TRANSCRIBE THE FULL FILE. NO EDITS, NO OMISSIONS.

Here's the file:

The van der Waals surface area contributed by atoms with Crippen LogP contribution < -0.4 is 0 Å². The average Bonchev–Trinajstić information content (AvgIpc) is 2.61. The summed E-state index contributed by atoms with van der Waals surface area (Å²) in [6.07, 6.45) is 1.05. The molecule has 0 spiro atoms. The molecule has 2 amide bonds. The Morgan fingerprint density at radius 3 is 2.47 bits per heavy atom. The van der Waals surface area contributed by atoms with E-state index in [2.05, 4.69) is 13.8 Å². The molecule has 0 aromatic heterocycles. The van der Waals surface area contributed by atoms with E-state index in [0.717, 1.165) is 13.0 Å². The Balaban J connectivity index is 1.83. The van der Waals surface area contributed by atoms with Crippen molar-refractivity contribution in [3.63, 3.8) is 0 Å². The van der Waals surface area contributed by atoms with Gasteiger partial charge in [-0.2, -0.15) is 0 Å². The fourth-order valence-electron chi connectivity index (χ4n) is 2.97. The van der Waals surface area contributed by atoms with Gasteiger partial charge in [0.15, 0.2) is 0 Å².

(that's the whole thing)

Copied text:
The van der Waals surface area contributed by atoms with Crippen LogP contribution < -0.4 is 0 Å². The average Bonchev–Trinajstić information content (AvgIpc) is 2.61. The summed E-state index contributed by atoms with van der Waals surface area (Å²) in [6.07, 6.45) is 1.05. The molecule has 0 spiro atoms. The molecule has 2 amide bonds. The Morgan fingerprint density at radius 3 is 2.47 bits per heavy atom. The van der Waals surface area contributed by atoms with E-state index in [2.05, 4.69) is 13.8 Å². The molecule has 0 aromatic heterocycles. The van der Waals surface area contributed by atoms with E-state index in [0.717, 1.165) is 13.0 Å². The Balaban J connectivity index is 1.83. The van der Waals surface area contributed by atoms with Crippen molar-refractivity contribution in [3.63, 3.8) is 0 Å². The van der Waals surface area contributed by atoms with Gasteiger partial charge in [-0.2, -0.15) is 0 Å². The fourth-order valence-electron chi connectivity index (χ4n) is 2.97. The van der Waals surface area contributed by atoms with Gasteiger partial charge in [0.15, 0.2) is 0 Å².